Does anybody really enjoy driving anymore? That’s not a rhetorical question. Do you revel in the call of the open road, spend time behind the wheel as a recreational pastime, or “get your kicks on Route 66”? I doubt it. Cars have had a far-reaching impact on American life, American cities, and American expectations. And if we believe our own senses, these effects have been less than salutary.
An NPR report this week repeats grumbles, which reporter Franklyn Cater admits are a century old, that American cities pursue “war on cars.” As proof, Cater notes cities creating dedicated bus, bike, and pedestrian lanes; aggressive speeding and parking enforcement; and refusing to widen congested urban
streets. Such measures aim to slow traffic and encourage walking or car-pooling. Some people are angry because the measures work.
Research and statistics repeatedly reveal that Americans enjoy the idea of cars. We like the principle that we could crank the ignition and motor across the continent simply because we take a wild hair. A remarkable number of Americans compare their feelings for their cars to romantic love. Many people give their cars names and treat them as members of their family. Some even admit they buy gifts for their cars
on Christmas and Valentine’s day.
But those same stats reveal a different picture when we get past the broad
strokes and actually look at the brass tacks of owning an automobile. Ask about insurance payments, maintenance costs, commute times, the DMV, skyrocketing gas prices, and the frustration of changing the oil on a hot summer day. No, really: ask somebody. The story will veer remarkably from our great national car narrative.
The myth of the Great American Road Trip has given way, in many cities, to ninety minute commutes. The ease of getting from place to place seems less impressive in much new urban sprawl, so vast and intricate that we cannot find our destination without military-grade satellite technology. Car culture has become so frustrating that many people, including me, joke that we’d be unable to drive if we injured our middle fingers.
Only cars enable today’s single-use urban development. City planners no longer include public parks in subdivisions, and it’s unsafe for kids to play in the streets. It’s hard to organize three-on-three basketball in a sloping driveway, so we should not act surprised when kids prefer to stay inside, watching TV and playing X-Box, feeling increasingly alienated from peers and society.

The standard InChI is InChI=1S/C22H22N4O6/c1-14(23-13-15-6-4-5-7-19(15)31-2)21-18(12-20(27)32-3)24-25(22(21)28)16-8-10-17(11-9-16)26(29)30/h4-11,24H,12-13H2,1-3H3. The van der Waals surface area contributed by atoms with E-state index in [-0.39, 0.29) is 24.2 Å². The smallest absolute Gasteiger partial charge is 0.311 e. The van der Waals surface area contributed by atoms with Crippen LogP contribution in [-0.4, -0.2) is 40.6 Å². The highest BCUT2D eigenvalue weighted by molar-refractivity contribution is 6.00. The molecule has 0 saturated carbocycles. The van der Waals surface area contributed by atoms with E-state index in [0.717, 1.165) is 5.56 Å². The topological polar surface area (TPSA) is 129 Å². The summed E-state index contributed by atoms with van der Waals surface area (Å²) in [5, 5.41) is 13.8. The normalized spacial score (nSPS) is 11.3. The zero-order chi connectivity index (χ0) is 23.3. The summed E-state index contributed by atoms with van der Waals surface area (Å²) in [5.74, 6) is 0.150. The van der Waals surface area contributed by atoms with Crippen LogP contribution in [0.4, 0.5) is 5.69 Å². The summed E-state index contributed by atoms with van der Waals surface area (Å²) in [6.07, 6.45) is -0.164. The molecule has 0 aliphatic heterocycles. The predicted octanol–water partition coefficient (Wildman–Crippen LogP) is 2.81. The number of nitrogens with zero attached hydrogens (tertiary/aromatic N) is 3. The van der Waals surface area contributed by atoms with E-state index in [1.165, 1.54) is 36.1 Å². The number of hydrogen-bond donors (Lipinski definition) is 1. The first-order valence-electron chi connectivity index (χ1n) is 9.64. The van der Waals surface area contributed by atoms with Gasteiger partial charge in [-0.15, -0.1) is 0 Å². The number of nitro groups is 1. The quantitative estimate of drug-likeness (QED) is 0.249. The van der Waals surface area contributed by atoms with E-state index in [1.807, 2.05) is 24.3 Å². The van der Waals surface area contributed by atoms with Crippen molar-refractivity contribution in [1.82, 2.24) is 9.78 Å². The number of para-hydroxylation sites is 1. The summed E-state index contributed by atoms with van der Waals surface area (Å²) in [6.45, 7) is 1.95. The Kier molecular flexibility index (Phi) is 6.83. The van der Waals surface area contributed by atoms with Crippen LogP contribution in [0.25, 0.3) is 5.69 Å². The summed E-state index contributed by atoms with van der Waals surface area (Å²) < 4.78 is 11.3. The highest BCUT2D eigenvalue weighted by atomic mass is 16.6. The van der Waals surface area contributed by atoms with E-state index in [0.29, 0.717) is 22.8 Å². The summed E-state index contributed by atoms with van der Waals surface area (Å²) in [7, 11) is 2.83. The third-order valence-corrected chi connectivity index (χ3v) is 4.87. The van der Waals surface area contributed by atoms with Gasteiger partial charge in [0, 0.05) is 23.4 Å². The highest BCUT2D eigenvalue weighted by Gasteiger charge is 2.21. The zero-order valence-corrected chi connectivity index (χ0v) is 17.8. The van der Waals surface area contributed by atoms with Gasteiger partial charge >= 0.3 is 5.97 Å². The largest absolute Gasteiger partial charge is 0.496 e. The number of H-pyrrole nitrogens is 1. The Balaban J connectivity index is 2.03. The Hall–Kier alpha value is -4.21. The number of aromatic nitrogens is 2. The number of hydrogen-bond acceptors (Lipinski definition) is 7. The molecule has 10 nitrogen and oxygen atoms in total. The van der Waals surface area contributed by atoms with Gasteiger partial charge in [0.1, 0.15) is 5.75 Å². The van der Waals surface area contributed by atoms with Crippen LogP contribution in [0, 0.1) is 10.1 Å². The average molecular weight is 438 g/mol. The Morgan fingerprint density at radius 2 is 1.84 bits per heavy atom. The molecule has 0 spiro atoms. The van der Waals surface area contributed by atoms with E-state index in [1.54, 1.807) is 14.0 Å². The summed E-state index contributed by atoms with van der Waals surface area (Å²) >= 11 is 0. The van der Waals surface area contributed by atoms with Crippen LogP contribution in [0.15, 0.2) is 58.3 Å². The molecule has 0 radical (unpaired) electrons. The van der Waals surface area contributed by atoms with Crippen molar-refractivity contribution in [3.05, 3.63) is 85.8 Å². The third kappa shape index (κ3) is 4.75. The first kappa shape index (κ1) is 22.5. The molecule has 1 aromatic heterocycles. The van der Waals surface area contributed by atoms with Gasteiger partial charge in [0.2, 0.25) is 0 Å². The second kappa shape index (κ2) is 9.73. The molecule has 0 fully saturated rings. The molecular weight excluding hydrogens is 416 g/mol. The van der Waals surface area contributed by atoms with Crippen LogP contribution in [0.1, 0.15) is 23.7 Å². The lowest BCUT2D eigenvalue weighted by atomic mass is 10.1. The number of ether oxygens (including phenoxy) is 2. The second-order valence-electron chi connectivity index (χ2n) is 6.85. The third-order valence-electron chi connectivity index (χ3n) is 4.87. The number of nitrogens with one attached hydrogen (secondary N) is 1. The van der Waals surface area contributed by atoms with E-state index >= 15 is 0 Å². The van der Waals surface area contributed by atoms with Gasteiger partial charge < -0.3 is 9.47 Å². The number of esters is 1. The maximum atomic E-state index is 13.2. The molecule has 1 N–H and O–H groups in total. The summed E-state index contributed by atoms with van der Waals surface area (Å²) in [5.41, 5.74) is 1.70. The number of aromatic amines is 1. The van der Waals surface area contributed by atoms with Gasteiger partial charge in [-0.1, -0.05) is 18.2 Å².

And that’s just kids. When even sallying forth to the supermarket requires a journey worthy of Odysseus, who can blame adults for not getting involved in community activities?
If cars have a deleterious effect on individuals, the cumulative effect is worse. I dread to think how much productivity we squander on daily commutes. Many cities, during rush hour, smell like the smoking section of an unwashed men’s locker room. And because we’re encased in our hermetically sealed capsules, we reduce the number of chance encounters with diverse people daily, shrinking our creativity quotient.
I did the math recently. I need my car for work, but spend much of my paycheck maintaining my car—the primal vicious circle. Without my car, I could shave five hours off my work week. That’s five hours for family, or hobbies, or growing a garden, or catching up on sleep. No wonder France and Germany, with the world’s best mass transit, have 35-hour legal work weeks, versus America’s stultifying 40-hour standard.
Frustratingly, the poorer individuals are, the further they likely live from work. Thus, the people who would benefit most from a reduced car culture are the people who can least afford to abandon their cars. Buses and taxis seldom visit the poor side of town. That’s why routine tinkering around the edges disappoints, because the problem is so integrated into our lives. Extracting it will be painful.
We cannot eliminate all cars. We rely on automobiles for mail and package delivery, safe transport of perishables, and emergency services. My parents, living in the country, would be trapped without their car. But if we compare the vast marginal costs to the limited core benefits, we know that most of us are not better off for owning cars.
Finding ways to minimize our automotive reliance will cause pain and dislocation in the short term. But for our long-term health as individuals and a society, we must reduce car culture to the smallest possible size. Our cars stand between us and our homes, our communities, and real human life.